PYM II Polymer Clay Spray Sealer

NOTE: PYM II is no longer being manufactured and I know of no sources anywhere in the world. I’m leaving this article up for archive purposes. 

What polymer clay spray sealer is available? It’s a question we often see asked on polymer clay forums and groups. Polymer clay itself is durable and waterproof and does not need a varnish or sealer. But if you have added a surface embellishment such as mica powder or chalk pastels, or used a technique such as crackled metal leaf, you will need to seal the surface to make sure that your special treatments don’t become damaged by the elements.

Liquid sealers such as Varathane or acrylic varnish are commonly used to seal polymer clay. But in some cases these varnishes don’t give satisfactory results. Mica powders can be rubbed off or smeared by the addition of varnish. And designs made with alcohol inks on the surface of baked polymer clay will run and bleed when painted over with liquid sealers.

Another problem occurs when you need to seal a highly textured surface. Sometimes liquid sealers will puddle in the texture and that can look gloppy and ugly. Wouldn’t it be great to have a spray varnish? But you’ve probably heard the warnings: Don’t use spray paints and sealers with polymer clay! And that warning is almost always correct. But there is at least one product on the market that is a spray sealer specially designed to be safe for polymer clay. It’s called PYM II. Note: Helmar Crystal Kote is another one.

PYM II is now available at Happy Things in the Netherlands, shipping to all of the EU.

Characteristics of PYM II Polymer Clay Spray Sealer

Okay, that’s an odd name, right?

It stands for Preserve Your Memories and I’m guessing it’s a second version they made (though there is no PYM I). It’s marketed as a spray sealant or coating that is used to preserve, seal, and protect things that hold memories for you such as photographs, newspaper clippings, children’s artwork, and even things like autographs. It’s also used as a fixative to keep glitter, charcoal, pastels, and mica powders from rubbing off or smearing.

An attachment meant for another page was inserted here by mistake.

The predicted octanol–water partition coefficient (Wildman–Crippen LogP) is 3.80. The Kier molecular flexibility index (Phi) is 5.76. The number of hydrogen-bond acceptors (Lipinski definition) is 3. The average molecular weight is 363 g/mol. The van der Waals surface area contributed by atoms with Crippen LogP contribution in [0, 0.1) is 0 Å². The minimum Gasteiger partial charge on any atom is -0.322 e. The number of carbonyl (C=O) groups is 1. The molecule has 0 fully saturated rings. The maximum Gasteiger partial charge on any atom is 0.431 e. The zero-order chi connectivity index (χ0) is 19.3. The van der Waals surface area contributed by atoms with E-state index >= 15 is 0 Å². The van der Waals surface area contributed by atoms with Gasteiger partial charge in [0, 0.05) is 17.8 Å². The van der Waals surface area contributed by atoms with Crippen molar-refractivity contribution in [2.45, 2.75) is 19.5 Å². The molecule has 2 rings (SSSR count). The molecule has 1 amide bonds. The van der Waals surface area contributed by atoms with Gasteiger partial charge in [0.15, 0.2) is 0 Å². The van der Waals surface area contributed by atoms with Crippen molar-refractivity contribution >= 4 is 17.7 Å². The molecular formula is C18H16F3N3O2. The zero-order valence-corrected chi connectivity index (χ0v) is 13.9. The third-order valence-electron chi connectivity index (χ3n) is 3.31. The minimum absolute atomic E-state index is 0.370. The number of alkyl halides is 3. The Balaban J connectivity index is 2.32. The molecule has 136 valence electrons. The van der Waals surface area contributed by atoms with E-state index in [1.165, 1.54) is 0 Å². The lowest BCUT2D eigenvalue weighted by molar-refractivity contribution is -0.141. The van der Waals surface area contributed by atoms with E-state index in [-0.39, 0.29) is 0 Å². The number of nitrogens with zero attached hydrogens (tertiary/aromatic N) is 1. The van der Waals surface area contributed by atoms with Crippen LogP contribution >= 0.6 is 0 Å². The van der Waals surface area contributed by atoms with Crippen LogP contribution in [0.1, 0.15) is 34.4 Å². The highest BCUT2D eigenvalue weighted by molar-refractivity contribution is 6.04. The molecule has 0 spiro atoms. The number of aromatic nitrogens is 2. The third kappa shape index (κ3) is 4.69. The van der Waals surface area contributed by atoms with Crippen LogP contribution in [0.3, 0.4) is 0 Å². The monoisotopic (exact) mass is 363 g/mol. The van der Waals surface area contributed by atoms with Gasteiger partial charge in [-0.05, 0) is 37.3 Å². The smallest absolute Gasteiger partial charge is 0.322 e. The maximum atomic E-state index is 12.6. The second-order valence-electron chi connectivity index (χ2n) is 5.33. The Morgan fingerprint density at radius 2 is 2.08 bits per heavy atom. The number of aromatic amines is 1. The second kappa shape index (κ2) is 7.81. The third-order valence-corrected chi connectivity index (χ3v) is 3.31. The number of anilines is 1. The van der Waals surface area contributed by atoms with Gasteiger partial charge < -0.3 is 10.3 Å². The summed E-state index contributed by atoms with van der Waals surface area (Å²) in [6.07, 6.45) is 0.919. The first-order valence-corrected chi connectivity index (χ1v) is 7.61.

PYM II comes in a 12 ounce aerosol can and a 6 ounce finger pump spray can. According to the company’s website, PYM II is water resistant, has UV blocking ability, is non-yellowing, is acid-free, and is compatible with many materials including polymer clay. Yes, you read that right. PYM II is a spray sealer that is safe for polymer clay! I’ll show you some results in a bit, but for now here’s my observations of PYM II acrylic sealer spray.

Does it Smell?

Just like any aerosol spray, you really do need to use this spray outdoors. Or at least in your garage. Although it does not have the strong solvent smell that spray paint has, you don’t really want any aerosol spray to be floating around in your house. It does have volatile compounds that aren’t good for you, so ventilation is a must. PYM II does have a fairly mild, but distinct fragrance that’s not a whole lot worse than hair spray. The smell dissipates very quickly and items that you spray with PYM II won’t have a lingering smell beyond a few hours.

How Glossy is it?

PYM II is a not really a gloss sealer spray, but it will give a slight sheen to items that it’s sprayed on. Items that are textured will remain textured. And a light coating of spray on a piece of copy paper, after drying, will look nearly the same as the uncoated paper. Thicker and multiple coats will build up, though, and given enough coats you can get a fairly glossy finish. But this is not a thick lacquer and it’s important to note that the texture of the item you are spraying will remain.

In the picture below, black Premo polymer clay was first baked and then stamped with various colors of Inka Gold (Affiliate Link – learn more here). Then the left half of the sheet was sprayed with two coats of PYM II. As you can see, the sealer makes the color richer and brighter and brings out the sparkle in the Inka Gold (Affiliate Link – learn more here). You can also see that it has a slight sheen. But it’s not truly glossy. Note that you can see the texture of the clay and of the stamped Inka Gold through the sealer.

PYM II polymer clay spray sealer is slightly glossy and works to seal water soluble paints such as Inka Gold.
A sheet of Premo was stamped with Inka Gold and then the left half was sealed with PYM II. Note the richer colors and the slight sheen of the coated side.

If you need a truly matte spray varnish, or one that is invisible on your finished piece, I recommend Helmar Crystal Kote Matte.